light on the eucalypts

Yoga in the Tingles

Truly magical yoga at Valley of the Giants last night. Quokkas, birds and the clearest sky. I invented a ‘salute to the Tingles’ and ended with Tree of Life meditation. At the finish we all just sat there and gazed into the forest, nobody wanted to move. Thank you to the students who came along, it was an experience that will remain with me for a long, long time.

Yoga in the Tingles

Now that the silly season is over.

Now that the silly season is over and things are settling down again, I find time to catch up on writing here in my blog.

I had to take my car to the smash repair shop after the close encounter with the steel roo bar on an old 4X4 ute (that happened to be stationary at the time) thereby wiping out the rear lights on my trusty Toyota. Why do people need massive roo bars in the city? Well, I returned to Walpole and after discussion with the insurance company, took my car along to Walpole smash repairs. Check out the track to the panel shop! Taken slowly it is OK but a few bumps and bounces … the standard of work is excellent and the colour matched up perfectly.

25 December was warm and our menu was fairly banal – fresh caught tuna cooked on the BBQ and salads. There was far too much for the two of us so we ate tuna for a couple of days afterwards! So, that was much the same as usual – big fish, small appetites.

New Year was fun. My grand daughters were here and the youngest has at last found her feet and is up and running! She is so tall she can reach far so very little is safe from her curiosity. The flies and ants made life somewhat difficult but a good time was had by all. I, for one, didn’t make it to midnight and looking at the photos taken by Dean, I can see why! Red wine tends to leave a neat little moustache on my face! I’ve managed to delete most of them but this one, where I appear to be addressing a potato crisp (and probably was) escaped!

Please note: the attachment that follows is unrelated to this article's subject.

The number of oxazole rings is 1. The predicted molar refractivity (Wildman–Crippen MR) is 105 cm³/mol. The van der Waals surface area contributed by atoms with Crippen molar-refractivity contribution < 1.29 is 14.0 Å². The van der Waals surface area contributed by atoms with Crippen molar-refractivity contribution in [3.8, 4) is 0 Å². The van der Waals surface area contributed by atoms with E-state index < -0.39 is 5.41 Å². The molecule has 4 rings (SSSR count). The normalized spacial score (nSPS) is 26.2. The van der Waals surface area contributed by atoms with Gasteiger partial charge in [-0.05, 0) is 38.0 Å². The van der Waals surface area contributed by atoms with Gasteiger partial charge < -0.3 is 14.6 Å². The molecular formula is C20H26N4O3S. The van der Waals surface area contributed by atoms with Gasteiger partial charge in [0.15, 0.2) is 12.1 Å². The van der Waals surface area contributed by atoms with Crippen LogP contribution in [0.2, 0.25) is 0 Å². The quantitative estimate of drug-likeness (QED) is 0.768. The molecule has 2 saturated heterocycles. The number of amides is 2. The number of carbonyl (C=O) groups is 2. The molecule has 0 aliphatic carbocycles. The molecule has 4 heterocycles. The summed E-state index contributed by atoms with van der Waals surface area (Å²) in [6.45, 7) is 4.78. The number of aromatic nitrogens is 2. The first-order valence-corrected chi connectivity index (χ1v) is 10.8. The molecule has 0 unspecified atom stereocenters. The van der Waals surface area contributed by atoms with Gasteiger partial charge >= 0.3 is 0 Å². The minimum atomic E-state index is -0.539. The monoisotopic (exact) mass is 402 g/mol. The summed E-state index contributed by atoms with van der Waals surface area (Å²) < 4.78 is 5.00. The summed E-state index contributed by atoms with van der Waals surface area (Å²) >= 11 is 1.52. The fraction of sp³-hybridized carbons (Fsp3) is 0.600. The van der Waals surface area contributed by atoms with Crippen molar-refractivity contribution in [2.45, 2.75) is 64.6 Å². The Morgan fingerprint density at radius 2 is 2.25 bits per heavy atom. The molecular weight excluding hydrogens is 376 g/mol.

I went with the family to Yallingup for a few days. Heaps of sun, sea, sand and zillions of flies. One of the highlights was a visit to Simmo’s Icecreamery; a great selection of icecreams although, in my usual conservative fashion, I stuck with vanilla! The gardens are a delight and the girls had a great time. On the way home to Walpole I got horribly lost, the Busselton bypass is confusing and to get on the Nannup road took me a couple of false turns. The courteous service staff at the Vasse general store eventually put me on track! Then, I missed the shortcut turnoff after Northcliffe and took the tourist route instead. The 3-hour trip turned into a bit of a marathon and I arrived home hot, hungry and not a little grumpy. Heaps of road kill on the roads, mainly roos but also some small unidentifiable animals and many reptiles: snakes, goannas and so forth.

So, back to what we consider normal down here in the south west. Next week up to Perth for my brother’s 70th birthday, that’s a milestone if ever there was one!

Resolutions for 2010? Learn to be kinder and more tolerant.

Now that the silly season is over.